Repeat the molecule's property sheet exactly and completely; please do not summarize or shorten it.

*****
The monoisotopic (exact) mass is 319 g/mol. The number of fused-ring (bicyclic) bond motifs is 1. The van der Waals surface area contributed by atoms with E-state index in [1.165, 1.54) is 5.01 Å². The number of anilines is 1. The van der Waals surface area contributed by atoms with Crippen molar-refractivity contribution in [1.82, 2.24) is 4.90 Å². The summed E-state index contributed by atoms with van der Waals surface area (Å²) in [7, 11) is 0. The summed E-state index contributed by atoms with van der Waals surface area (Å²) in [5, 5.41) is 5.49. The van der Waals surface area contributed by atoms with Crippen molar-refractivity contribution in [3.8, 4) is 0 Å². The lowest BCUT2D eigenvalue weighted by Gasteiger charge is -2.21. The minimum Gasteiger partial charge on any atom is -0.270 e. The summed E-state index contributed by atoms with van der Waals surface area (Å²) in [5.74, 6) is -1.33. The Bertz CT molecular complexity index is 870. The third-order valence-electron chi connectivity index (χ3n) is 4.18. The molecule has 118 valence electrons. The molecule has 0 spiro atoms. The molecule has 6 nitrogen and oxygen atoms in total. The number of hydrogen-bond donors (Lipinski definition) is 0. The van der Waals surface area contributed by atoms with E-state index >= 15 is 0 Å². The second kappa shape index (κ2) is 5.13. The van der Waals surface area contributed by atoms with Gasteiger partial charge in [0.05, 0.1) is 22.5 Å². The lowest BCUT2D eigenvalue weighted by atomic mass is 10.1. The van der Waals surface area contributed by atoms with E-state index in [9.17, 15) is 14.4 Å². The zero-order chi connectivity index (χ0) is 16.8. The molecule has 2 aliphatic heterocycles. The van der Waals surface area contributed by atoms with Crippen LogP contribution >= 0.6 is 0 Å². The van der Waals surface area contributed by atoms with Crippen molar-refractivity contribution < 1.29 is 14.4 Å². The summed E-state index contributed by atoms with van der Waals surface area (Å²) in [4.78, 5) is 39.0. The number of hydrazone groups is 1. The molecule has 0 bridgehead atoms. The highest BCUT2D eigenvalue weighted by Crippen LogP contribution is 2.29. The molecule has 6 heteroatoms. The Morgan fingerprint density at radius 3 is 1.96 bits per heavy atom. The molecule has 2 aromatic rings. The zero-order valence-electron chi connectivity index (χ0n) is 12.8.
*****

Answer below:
The monoisotopic (exact) mass is 319 g/mol. The number of fused-ring (bicyclic) bond motifs is 1. The van der Waals surface area contributed by atoms with E-state index in [1.165, 1.54) is 5.01 Å². The number of anilines is 1. The van der Waals surface area contributed by atoms with Crippen molar-refractivity contribution in [1.82, 2.24) is 4.90 Å². The summed E-state index contributed by atoms with van der Waals surface area (Å²) in [7, 11) is 0. The summed E-state index contributed by atoms with van der Waals surface area (Å²) in [5, 5.41) is 5.49. The van der Waals surface area contributed by atoms with Crippen molar-refractivity contribution in [3.8, 4) is 0 Å². The lowest BCUT2D eigenvalue weighted by Gasteiger charge is -2.21. The minimum Gasteiger partial charge on any atom is -0.270 e. The summed E-state index contributed by atoms with van der Waals surface area (Å²) in [5.74, 6) is -1.33. The Bertz CT molecular complexity index is 870. The third-order valence-electron chi connectivity index (χ3n) is 4.18. The molecule has 118 valence electrons. The molecule has 0 spiro atoms. The molecule has 6 nitrogen and oxygen atoms in total. The number of hydrogen-bond donors (Lipinski definition) is 0. The van der Waals surface area contributed by atoms with E-state index >= 15 is 0 Å². The second kappa shape index (κ2) is 5.13. The van der Waals surface area contributed by atoms with Gasteiger partial charge in [0.05, 0.1) is 22.5 Å². The lowest BCUT2D eigenvalue weighted by atomic mass is 10.1. The van der Waals surface area contributed by atoms with E-state index in [9.17, 15) is 14.4 Å². The zero-order chi connectivity index (χ0) is 16.8. The molecule has 2 aliphatic heterocycles. The van der Waals surface area contributed by atoms with Crippen LogP contribution >= 0.6 is 0 Å². The van der Waals surface area contributed by atoms with Crippen molar-refractivity contribution < 1.29 is 14.4 Å². The summed E-state index contributed by atoms with van der Waals surface area (Å²) in [4.78, 5) is 39.0. The number of hydrazone groups is 1. The molecule has 0 bridgehead atoms. The highest BCUT2D eigenvalue weighted by Crippen LogP contribution is 2.29. The molecule has 6 heteroatoms. The Morgan fingerprint density at radius 3 is 1.96 bits per heavy atom. The molecule has 2 aromatic rings. The zero-order valence-electron chi connectivity index (χ0n) is 12.8.